Holden Hall Has Fallen Down: Garden Takes Place of Iconic Building

Over the summer, Pitzer College carried out its plan to tear down Holden Hall, a decision that prompted an outpouring of student pushback and debate last semester.

A large, fenced-off dirt plot now stands in the footprint of Holden Hall, which was first constructed in 1965 as one of Pitzer’s original residence halls. Preparations for future use of the plot have already begun, and many construction machines and equipment are currently scattered around the area.

“It’s definitely strange to see a massive construction site in the middle of campus, but I’m looking forward to seeing it transformed into an area that students can actually use and enjoy,” Ella Cooke PZ ’17 said.

Since the college does not plan to begin construction on a replacement building for five to seven years, a committee made up of students and faculty and staff members was tasked with designing an interim landscape plan. The plan approved by this committee is expected to be fully implemented by Nov. 1.

“Originally we weren’t going to have a committee, but several students expressed to the administration that this was something they felt passionate about and wanted to be involved in the decision-making process,” said Lora Funk PZ ’16, a student senator who served on the committee.

According to Funk, Vice President of Student Affairs Brian Carlisle affectionately referred to the committee as “my garden club.” Carlisle regularly met with committee members last semester, including Neeka Gaia PZ ’16, Belmont Pinger PZ ’17, Arboretum Manager Joe Clements, art professor Timothy Berg, environmental analysis professor Lance Neckar and Facilities Director Larry Burik.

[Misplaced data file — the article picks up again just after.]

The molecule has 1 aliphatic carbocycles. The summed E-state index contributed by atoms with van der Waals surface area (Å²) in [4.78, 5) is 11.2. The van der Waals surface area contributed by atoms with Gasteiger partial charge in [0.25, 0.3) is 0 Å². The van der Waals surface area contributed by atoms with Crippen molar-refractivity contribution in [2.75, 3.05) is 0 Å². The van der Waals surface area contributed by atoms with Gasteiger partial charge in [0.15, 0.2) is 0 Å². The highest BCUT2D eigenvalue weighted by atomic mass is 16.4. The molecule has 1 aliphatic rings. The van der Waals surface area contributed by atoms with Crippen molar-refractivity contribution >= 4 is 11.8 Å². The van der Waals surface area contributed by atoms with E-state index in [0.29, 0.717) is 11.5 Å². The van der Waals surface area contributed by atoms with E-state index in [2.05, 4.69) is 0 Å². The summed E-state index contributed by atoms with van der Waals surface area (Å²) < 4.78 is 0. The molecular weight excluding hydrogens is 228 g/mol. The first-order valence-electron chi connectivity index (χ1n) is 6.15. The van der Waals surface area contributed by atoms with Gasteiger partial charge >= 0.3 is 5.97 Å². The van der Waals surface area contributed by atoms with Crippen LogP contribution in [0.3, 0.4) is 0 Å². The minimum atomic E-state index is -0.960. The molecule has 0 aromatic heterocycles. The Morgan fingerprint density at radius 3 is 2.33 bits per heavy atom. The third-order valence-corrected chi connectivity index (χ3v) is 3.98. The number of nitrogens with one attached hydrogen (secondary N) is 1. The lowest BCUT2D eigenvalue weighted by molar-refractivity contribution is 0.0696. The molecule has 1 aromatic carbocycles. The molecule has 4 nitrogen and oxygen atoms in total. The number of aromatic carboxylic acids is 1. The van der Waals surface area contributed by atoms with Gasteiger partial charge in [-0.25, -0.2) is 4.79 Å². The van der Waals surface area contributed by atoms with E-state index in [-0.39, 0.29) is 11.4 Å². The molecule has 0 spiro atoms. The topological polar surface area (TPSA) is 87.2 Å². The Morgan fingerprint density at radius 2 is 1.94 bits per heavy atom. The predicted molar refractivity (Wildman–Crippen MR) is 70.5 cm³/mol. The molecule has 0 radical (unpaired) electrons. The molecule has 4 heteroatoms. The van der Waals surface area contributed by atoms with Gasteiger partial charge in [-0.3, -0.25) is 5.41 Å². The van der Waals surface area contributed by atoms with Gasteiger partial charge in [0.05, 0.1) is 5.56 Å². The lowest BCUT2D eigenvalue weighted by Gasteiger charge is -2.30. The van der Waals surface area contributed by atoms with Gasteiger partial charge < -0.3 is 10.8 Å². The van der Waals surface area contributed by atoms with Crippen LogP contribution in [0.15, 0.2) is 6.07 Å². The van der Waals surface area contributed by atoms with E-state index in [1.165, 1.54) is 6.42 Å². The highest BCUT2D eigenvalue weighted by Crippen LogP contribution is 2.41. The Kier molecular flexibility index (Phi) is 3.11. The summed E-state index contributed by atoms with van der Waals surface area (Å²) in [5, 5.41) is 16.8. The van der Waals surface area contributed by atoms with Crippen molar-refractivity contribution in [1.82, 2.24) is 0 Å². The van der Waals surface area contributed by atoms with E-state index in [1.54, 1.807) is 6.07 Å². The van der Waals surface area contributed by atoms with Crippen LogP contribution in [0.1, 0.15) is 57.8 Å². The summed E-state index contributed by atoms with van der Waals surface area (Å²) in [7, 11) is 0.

“I hope the new landscape will serve as an organic extension of our beautifully designed campus,” Carlisle wrote in an email to TSL. “The new space should add much more gathering and outdoor art spaces for students, faculty, staff, and visitors.”

The landscape is expected to be drought-resistant and planted primarily with low-maintenance flora. In keeping with Pitzer’s current landscaping theme, the blueprints include a variety of succulents, cacti, shrubs, mulch, gravel and even some sections of artificial turf.

In an email to students last month, Carlisle emphasized that much of the garden is being left open for Pitzer students to express their own inventive and artistic tendencies.

“Community members will notice that the northern portion of the property will be intentionally sparsely planted, allowing for materials and plants to be easily removed if needed for approved outdoor art projects,” Carlisle wrote.

Although Funk is confident that the temporary landscape in the Holden footprint reflects student input, she noted that she views the destruction of the building as a bittersweet moment for the Pitzer community.

“I was very sad to see the old building go,” Funk said. “First they torn down Sanborn Hall, now they’ve torn down Holden Hall and eventually they’ll be tearing down parts of Mead Hall. The original architecture is slowly disappearing.”

Ari Saperstein PZ ’15 is among the students who share Funk’s nostalgia for the now-demolished Holden Hall and its cultural importance to Pitzer’s campus.

“It’s really unfortunate that all the murals on Holden’s exterior are now gone, because they were part of the iconography that comes to mind when I visualize Pitzer,” Saperstein said. “Even though there will be new art spaces, I don’t think those will be able to replace the character and beauty of the old building.”

Despite such sentiments, Funk feels optimistic that the hard work of the committee will pay off and that the new garden area will become an area that students embrace and use for a variety of purposes.

“I hope that it will be used as a space for gatherings and performance art,” she said. “If students take the initiative to purposely use and create a culture around the space, then it will be a success.” 

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